Whether it is a short-term casual relationship, long-term serious relationship, or a marriage gone awry, you might experience a challenging breakup.
You could even be going through a split right now.
Sometimes, relationships end despite our best efforts.
Whatever the case, it’s a smart idea to have some expert strategies in your emotional toolbox to navigate those waters, should they develop.
Apply these methods to help you survive the end of a relationship:
- Take time to ponder what’s happened to you. It’s common to try to work extra hours, stay away from home, or avoid being alone to prevent having to emotionally face the absence of a partner.
- However, you’ll gain a better understanding of what’s happened if you spend some moments identifying the events that led to the break-up.
- This step may be tough for you to do. If so, limit the time you’ll allow yourself to think about the relevant facts of the situation to a half-hour a day.
- Get together with friends and family. Resting your mind and emotions from the recent trauma of the breakup helps you heal. Leaning on those you love will help tremendously when it comes to your recovery. It also provides a welcome distraction.
- Perform a positive personal inventory. You’re likely aware of what your not-so-positive traits are. But at this time in your life, you’ll be well on your way to surviving the breakup if you consider your strengths.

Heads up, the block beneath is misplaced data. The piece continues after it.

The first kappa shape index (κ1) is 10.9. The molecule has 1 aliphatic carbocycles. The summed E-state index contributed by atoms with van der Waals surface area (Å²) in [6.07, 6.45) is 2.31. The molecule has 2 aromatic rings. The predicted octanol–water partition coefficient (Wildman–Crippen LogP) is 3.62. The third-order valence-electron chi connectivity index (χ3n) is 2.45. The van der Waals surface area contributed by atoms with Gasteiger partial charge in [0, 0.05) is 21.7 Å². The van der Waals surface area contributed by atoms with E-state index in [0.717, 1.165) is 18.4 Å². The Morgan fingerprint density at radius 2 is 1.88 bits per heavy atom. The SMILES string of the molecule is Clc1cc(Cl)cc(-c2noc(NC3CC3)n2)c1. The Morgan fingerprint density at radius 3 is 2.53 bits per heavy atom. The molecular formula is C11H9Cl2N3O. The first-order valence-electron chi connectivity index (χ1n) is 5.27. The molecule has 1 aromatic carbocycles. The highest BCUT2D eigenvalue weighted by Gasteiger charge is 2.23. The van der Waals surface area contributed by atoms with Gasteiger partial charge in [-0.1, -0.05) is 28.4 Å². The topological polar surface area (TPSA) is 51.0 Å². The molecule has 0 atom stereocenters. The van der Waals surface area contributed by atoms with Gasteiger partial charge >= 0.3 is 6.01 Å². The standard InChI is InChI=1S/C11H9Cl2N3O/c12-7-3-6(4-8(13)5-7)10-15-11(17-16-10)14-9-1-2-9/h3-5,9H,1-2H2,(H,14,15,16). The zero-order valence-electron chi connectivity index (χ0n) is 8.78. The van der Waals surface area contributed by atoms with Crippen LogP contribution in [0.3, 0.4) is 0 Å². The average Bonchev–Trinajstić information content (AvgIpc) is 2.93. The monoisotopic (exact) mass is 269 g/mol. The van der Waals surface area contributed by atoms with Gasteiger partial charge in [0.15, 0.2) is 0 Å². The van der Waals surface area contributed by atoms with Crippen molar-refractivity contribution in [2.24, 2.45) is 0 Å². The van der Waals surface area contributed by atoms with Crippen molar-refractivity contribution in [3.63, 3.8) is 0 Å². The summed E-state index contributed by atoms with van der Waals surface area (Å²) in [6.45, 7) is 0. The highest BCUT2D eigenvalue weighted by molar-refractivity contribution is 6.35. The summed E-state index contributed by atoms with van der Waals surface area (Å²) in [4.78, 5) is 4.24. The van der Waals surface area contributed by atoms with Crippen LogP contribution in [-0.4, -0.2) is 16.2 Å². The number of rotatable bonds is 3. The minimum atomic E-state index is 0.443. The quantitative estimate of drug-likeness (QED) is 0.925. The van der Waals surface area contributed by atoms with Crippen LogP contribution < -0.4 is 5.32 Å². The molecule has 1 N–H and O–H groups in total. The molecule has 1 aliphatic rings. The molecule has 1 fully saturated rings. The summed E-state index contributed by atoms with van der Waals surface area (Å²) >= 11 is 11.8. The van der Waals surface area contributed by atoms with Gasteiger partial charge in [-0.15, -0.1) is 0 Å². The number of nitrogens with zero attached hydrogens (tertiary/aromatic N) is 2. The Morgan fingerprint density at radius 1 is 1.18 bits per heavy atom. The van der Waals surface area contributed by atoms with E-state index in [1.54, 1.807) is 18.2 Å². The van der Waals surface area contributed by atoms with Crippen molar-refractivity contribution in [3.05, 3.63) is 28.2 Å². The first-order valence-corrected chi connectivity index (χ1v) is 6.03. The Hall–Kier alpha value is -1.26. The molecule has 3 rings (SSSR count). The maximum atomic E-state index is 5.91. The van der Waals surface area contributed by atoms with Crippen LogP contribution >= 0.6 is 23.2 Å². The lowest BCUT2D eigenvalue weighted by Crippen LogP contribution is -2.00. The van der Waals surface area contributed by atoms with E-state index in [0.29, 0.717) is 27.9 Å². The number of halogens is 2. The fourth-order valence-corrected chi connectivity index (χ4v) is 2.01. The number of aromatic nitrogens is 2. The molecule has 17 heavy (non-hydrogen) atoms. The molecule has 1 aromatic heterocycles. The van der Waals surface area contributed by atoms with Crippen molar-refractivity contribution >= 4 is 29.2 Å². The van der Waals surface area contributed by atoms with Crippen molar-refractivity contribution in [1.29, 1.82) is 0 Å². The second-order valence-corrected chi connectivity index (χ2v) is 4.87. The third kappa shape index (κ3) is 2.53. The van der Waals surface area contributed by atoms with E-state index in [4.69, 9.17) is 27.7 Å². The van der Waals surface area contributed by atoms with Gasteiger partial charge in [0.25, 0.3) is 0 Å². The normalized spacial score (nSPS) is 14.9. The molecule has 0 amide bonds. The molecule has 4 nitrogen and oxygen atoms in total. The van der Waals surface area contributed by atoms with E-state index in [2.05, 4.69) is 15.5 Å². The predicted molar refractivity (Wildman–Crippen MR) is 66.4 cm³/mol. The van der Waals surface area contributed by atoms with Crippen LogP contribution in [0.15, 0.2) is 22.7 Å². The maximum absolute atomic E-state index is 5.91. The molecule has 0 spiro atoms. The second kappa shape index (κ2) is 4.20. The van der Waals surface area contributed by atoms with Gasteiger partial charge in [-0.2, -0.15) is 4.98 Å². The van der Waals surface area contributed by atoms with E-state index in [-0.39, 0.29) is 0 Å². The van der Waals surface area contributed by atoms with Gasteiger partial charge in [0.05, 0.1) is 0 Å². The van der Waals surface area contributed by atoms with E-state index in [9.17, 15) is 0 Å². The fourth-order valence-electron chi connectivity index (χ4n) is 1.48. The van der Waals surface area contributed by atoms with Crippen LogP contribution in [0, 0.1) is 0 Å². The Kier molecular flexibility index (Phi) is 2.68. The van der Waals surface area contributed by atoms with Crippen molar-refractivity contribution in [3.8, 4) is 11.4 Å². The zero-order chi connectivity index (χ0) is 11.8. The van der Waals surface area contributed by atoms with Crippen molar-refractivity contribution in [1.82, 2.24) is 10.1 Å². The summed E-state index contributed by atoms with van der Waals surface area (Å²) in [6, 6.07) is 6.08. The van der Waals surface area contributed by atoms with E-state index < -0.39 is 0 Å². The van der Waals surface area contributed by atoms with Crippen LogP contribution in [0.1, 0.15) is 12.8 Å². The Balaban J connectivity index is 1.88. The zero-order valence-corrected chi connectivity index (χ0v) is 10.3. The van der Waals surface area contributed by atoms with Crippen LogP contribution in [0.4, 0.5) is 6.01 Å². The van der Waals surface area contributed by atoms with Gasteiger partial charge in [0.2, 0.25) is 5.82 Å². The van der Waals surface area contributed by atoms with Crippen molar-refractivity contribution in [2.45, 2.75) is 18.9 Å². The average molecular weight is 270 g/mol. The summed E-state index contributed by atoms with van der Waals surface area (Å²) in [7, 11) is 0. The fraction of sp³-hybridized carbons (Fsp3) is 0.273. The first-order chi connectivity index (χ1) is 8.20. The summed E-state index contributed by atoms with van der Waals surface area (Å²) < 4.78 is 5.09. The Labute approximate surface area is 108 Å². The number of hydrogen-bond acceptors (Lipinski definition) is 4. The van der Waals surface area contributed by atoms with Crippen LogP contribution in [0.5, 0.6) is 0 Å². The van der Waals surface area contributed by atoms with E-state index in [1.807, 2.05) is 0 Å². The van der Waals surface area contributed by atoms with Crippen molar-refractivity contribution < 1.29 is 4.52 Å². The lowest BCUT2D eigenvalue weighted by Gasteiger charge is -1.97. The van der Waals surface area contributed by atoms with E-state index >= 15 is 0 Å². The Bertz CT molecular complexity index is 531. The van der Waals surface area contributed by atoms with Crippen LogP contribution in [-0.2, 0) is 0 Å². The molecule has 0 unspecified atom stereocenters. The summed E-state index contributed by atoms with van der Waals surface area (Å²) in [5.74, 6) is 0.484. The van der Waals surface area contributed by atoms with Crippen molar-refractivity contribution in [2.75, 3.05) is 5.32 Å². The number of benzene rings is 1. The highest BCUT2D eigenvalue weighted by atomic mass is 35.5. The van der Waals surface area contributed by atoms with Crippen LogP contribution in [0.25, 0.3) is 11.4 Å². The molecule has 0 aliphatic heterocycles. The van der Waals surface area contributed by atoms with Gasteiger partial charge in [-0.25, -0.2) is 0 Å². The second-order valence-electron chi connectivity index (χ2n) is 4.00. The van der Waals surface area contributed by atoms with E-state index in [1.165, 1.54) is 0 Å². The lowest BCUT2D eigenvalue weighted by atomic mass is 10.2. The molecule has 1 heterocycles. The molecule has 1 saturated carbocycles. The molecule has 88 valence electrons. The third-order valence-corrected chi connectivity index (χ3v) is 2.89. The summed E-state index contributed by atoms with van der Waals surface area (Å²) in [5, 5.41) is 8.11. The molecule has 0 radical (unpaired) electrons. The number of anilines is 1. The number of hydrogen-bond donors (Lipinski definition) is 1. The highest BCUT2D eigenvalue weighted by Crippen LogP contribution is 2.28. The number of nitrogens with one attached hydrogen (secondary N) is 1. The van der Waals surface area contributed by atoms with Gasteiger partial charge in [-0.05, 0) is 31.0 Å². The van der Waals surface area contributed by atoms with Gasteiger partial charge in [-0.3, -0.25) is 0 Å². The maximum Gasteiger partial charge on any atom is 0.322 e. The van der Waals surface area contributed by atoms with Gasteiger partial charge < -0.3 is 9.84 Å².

- Maybe you’re tall, dark, and handsome with an analytical mind. Perhaps you have beautiful brown eyes and an incredible way of making others feel comfortable around you.
- The point is to remind yourself of all your positive qualities so you’ll realize you still have a lot going for you.
- Make your list as long as possible. You could use the boost right now.
- Listen to your own feelings about whether to have contact with your ex-partner. If your former partner texts or calls saying, “Let’s remain friends,” after the break-up, take your time and decide whether or not you really want to do that.
- They may call you a month later and invite you to meet for coffee. It’s your decision. Are you ready to see them? Do you want to try to maintain “friendly” contact?
- Do what feels comfortable for you. Frankly, what’s best for you in such a complex situation is difficult to surmise. Follow your instincts.
- Of course, if there was prior emotional or physical abuse in the relationship, saying “no” to future contact is likely the best choice.
- Try something new. Get yourself out of your own head and back in to the mainstream of life. Challenge yourself to learn something new or pursue a hidden passion. To illustrate, consider the following suggestions as examples of putting your toe in unfamiliar, yet fascinating waters:
- Volunteer for the child-mentoring agency you’ve been interested in for the last few years,
- Take a course in Music History at your local community college.
- Join a local club that does fund-raising for charities.
- Learn a new skill, like wood-crafting, making stained glass, or jewellery-making,
Although it’s true a tough breakup is no fun to go through, rest assured you have the ability to help yourself survive this challenging life event.
You’re the master of your choices and your life.
As the natural healing process takes place after a split, you’ll discover the confidence to say, “I will have a great life from now on” and mean it.
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